Or, perhaps, there’s the scent of the owner’s cats it might be interested in? An abundance of chipmunks, squirrels, dragonflies, mice, moles, or moths, could be reasons for the cat to hang around searching for a furry or winged toy.
If it’s a cat that comes from a neighbouring home, it’s come to know humans as a friend, or at least view us as creatures friendly to them (whether or not they return the sentiment that is on them).
They don’t have that instinctual fear of humans that other animals have. The same is true for neighborhood dogs too.
So, suppose a cat is spending a lot of time in your yard, following you around as you roam about doing whatever. It’s probably curious about what you’re doing, and furthermore, what you’re doing in its hang-out zone.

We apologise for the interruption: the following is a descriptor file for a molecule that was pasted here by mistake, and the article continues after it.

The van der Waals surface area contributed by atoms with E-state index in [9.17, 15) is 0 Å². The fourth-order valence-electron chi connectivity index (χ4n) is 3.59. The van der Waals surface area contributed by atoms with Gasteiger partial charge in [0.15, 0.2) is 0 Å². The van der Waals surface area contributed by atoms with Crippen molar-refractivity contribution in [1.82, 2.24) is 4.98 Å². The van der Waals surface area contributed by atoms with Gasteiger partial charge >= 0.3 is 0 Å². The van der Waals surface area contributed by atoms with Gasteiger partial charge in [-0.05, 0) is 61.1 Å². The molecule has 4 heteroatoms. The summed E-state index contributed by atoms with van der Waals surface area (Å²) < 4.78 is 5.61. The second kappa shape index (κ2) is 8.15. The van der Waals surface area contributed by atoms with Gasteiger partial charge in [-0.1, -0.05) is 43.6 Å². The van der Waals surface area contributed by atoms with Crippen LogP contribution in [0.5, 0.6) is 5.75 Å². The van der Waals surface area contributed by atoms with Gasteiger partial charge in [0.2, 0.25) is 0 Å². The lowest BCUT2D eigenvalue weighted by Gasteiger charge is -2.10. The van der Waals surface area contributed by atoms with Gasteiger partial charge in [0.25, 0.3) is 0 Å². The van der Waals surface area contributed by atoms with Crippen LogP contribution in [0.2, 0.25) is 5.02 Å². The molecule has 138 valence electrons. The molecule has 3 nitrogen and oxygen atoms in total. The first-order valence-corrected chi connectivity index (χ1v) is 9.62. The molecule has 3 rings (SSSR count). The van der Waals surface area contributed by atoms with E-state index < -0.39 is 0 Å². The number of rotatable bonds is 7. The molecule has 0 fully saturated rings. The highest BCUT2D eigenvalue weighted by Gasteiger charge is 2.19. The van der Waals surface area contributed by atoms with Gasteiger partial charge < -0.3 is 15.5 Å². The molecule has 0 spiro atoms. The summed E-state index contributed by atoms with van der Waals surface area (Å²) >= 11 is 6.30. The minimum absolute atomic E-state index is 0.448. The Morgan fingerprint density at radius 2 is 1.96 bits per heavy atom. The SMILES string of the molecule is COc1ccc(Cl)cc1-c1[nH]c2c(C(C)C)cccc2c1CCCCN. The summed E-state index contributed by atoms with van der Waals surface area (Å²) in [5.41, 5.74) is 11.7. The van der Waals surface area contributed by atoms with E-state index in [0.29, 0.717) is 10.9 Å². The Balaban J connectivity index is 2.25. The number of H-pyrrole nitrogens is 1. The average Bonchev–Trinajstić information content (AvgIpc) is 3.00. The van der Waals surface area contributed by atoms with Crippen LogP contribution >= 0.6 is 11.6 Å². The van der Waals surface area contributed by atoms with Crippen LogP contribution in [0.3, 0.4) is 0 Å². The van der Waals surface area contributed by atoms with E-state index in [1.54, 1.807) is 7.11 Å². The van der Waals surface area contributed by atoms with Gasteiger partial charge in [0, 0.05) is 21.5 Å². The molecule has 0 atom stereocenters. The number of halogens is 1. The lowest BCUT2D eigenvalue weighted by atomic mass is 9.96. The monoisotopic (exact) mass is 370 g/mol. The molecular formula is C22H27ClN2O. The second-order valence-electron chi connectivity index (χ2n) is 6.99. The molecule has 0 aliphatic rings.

The Difference Between Following And Approaching
Cats are curious creatures, sometimes too curious (as the old saying goes- curiosity killed the cat). At times, we might mistake the curiosity of a strange cat as attention-seeking.
It’s not the same. A curious cat hasn’t yet determined whether a situation is safe or whether it’s comfortable with a situation. The verdict is still out; therefore, it’s curious.
A curious cat will follow a stranger if it feels like it. But it won’t warm-up and get into a reachable distance until its curiosity is satisfied, and you’ve been deemed safe- or at least not a threat.
A cat following someone will typically keep a distance. When the person being followed mistakes that for wanting attention and tries to provide some, the cat will usually recoil and back off.